The following op-ed regarding the business of affordable housing was written by our Chief Executive Officer Michael Zisser and posted on Crain's New York Business Online on June 26, 2015, and appeared in the print issue of Crain's on June 29, 2015.
Affordable housing's abiding mythology
Is the 80-20 model a viable cross-subsidy strategy?
By Michael Zisser
The urban-planning world has perpetuated a myth that has distorted public policy, reduced affordable-housing production and damaged the sustainability of what were once middle-class communities.
I refer to so-called 80-20 housing, in which developers receive property-tax exemptions under the 421-a program in return for setting aside 20% of units in new projects as affordable, while the remaining 80% are market-rate.
With little public funding available to build affordable housing, the 80-20 model is seen as a viable cross-subsidy strategy. More important, planners and politicians see a social benefit in mixing income groups in an egalitarian environment. Such is the gospel. Such is the myth.
But this model denies that predominantly middle-class/working-class communities can be, and are, socially and economically stable. New York City is filled with such examples, though rarely are they the products of public planning or intervention. Neighborhoods like Hudson Heights in Manhattan and Sunnyside in Queens have sustained middle-class communities for decades. Strengthening and expanding these communities should be a priority.
Second, the need for affordable housing in New York City exceeds the supply by so much that the 80-20 model is insufficient. A six-month extension of 421-a just reached in Albany appears to accept Mayor Bill de Blasio's proposed ratio of at least 75-25. That is a step in the right direction, but even if all new developers combined their affordable units and moved them to places like Brownsville and East New York, Brooklyn, it would barely make a dent in the demand for quality, affordable housing in those areas.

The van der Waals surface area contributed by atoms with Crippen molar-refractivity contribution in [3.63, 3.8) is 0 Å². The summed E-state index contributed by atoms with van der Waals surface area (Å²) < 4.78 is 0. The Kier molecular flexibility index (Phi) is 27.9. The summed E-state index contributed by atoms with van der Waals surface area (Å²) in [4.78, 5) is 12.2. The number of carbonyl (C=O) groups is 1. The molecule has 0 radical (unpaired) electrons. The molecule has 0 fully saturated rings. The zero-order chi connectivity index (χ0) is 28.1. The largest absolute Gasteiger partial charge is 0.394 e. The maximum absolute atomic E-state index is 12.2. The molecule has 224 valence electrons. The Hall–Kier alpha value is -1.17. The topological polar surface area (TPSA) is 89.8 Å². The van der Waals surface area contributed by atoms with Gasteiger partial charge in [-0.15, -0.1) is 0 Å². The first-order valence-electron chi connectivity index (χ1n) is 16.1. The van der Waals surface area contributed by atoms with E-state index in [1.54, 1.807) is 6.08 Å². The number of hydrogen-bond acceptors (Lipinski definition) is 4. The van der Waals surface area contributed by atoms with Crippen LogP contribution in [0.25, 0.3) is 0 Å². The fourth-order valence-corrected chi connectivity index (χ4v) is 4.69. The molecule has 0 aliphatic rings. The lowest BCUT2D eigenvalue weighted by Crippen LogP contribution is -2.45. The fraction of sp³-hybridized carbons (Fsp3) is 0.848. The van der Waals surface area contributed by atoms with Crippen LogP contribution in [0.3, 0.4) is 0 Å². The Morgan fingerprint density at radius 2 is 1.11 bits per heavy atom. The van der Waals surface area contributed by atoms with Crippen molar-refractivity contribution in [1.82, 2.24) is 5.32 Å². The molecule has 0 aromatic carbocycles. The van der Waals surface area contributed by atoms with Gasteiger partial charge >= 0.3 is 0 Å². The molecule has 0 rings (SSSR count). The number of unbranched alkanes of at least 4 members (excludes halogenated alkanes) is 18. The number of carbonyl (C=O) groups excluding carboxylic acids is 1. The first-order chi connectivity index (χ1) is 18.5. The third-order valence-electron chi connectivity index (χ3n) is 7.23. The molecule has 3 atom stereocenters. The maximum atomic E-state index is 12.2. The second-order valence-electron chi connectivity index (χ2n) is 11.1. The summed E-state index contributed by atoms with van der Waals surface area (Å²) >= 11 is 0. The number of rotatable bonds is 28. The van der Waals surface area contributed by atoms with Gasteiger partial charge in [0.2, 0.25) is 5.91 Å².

Third, projects with a high percentage of expensive units, especially if concentrated in certain changing communities, inevitably cause secondary gentrification. They trigger land speculation (leading to high-priced sales of empty lots and tenant harassment to render buildings vacant), increased commercial rents and the loss of retail establishments catering to the former customer base.
Finally, unfortunate planning and development tactics often accompany these projects. These include the two-entry feature, in which low-income residents have a "poor door" and lesser amenities (which the mayor's plan forbids); the transfer of air rights (development potential) from one community to another, in which the receiving community has little or no say in the resulting increased density; increased segregation of economic groups, not just by buildings, but by sections of the city; and insufficient public commitment to increasing the supply of affordable housing by more direct funding strategies.
The mayor's laudable plans to build 50-50 developments on New York City Housing Authority land and revise the 421-a tax-exemption program may address some of these issues. Right now, however, prevailing affordable-housing policy is too single-minded. It has become a smoke-and-mirrors approach that does not serve the economic and social health of our city.
Michael Zisser is the CEO of University Settlement and The Door, nonprofits that assist vulnerable New Yorkers. He is a former chairman of Pratt Institute's Department of City and Regional Planning.